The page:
I first read The Next 100 Years: A Forecast for the 21st Century about 3 or 4 years ago while I was on a conspiracy-theory kick.
The book was written by George Friedman, who is the CEO of Stratfor, a private geopolitical intelligence and consulting firm. According to Wikipedia, the company says it helps clients to identify opportunities, make strategic decisions, and manage political and security risks. Prior to his time at Stratfor, Friedman spent almost twenty years in academia, teaching political science at Dickinson College. During this time, he also regularly briefed senior commanders in the armed services as well as the Office of Net Assessments, SHAPE Technical Center, the U.S. Army War College, National Defense University and the RAND Corporation, on security and national defense matters. The biographical blurb of Friedman in the book makes oblique mention to his tenure as an analyst for the U.S. government.
I thought The Next 100 Years: A Forecast for the 21st Century was interesting when I first read it, and I strongly remembered a few things from it, principally that the constellation of powerful countries changes over time. For most of the past 150 years, Britain and the Anglosphere has been a dominant power block, while the influence of once-powerful France, Japan, Russia, and Germany have been on the decline. Well, that is only our short memory. What about when the Dutch ruled the seas? Or the Swedes ruled Northern Europe? Those days are slightly further afield from our current perspective, but nonetheless, these events occurred. These events shaped our current world.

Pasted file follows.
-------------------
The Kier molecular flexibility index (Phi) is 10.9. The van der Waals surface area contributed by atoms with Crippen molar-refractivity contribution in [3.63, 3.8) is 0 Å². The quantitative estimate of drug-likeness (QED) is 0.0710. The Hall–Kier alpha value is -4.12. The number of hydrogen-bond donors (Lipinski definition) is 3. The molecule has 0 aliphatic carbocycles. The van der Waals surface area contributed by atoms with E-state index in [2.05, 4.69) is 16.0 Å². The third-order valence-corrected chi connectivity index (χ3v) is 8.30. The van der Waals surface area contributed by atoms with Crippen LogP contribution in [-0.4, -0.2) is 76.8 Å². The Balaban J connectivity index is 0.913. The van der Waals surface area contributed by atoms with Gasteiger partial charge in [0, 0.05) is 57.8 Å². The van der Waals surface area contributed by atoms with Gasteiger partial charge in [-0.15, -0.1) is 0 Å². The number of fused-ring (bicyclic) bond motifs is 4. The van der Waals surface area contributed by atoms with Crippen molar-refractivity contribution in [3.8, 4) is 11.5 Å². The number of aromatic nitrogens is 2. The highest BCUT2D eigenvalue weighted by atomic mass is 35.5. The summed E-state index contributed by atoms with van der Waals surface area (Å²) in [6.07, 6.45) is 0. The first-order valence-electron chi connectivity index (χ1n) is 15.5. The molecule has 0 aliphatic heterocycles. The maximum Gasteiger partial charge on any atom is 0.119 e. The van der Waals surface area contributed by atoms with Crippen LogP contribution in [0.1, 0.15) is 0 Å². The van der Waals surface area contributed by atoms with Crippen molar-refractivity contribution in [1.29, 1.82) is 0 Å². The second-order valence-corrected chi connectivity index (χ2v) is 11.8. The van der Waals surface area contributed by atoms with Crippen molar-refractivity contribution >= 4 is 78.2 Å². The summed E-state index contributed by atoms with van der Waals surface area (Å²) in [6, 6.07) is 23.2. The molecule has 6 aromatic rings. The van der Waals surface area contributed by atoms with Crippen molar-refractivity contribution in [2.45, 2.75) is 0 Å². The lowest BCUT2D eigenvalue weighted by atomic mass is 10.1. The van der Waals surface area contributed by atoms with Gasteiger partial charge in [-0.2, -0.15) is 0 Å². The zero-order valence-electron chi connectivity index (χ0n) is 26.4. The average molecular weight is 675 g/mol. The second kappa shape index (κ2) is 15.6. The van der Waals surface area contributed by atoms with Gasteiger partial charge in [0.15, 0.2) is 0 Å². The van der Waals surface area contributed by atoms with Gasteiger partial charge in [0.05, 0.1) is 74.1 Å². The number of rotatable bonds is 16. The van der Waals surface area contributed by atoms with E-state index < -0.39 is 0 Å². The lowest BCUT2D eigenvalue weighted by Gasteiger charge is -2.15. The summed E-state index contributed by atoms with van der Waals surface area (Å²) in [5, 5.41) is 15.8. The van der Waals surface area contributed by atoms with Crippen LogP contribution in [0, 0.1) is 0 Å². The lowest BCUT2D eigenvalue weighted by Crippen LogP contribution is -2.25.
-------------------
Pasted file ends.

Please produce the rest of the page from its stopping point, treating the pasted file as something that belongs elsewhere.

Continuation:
The book makes some seemingly-strange forecasts, but the one that stuck with me is that Turkey would become a superpower in the 21st century. As recent events unfold, that memory nagged me enough to re-read this sharp and intelligent book.
The original review of the book from The New Statesman does a much better job than I at summating the rise of Turkey:
Turkey is now the world’s 17th-largest economy and the largest Islamic economy. Its military is the most capable in the region and is also probably the strongest in Europe, apart from the British armed forces. Its influence is already felt in the Caucasus, the Balkans, central Asia and the Arab world. Most important, it is historically the leader in the Muslim world, and its bridge to the rest of the world. Over the centuries, when the Muslim world has been united, this has happened under Turkish power; the past century has been the aberration. If Russia weakens, Turkey emerges as the dominant power in the region, including the eastern Mediterranean; Turkey is an established naval power. It has also been historically pragmatic in its foreign policies.
Perhaps even more revelatory is an updated shortlist of Statfor’s most recent predictions: at Business Insider. Get your copy of The Next 100 Years: A Forecast for the 21st Century at your local library!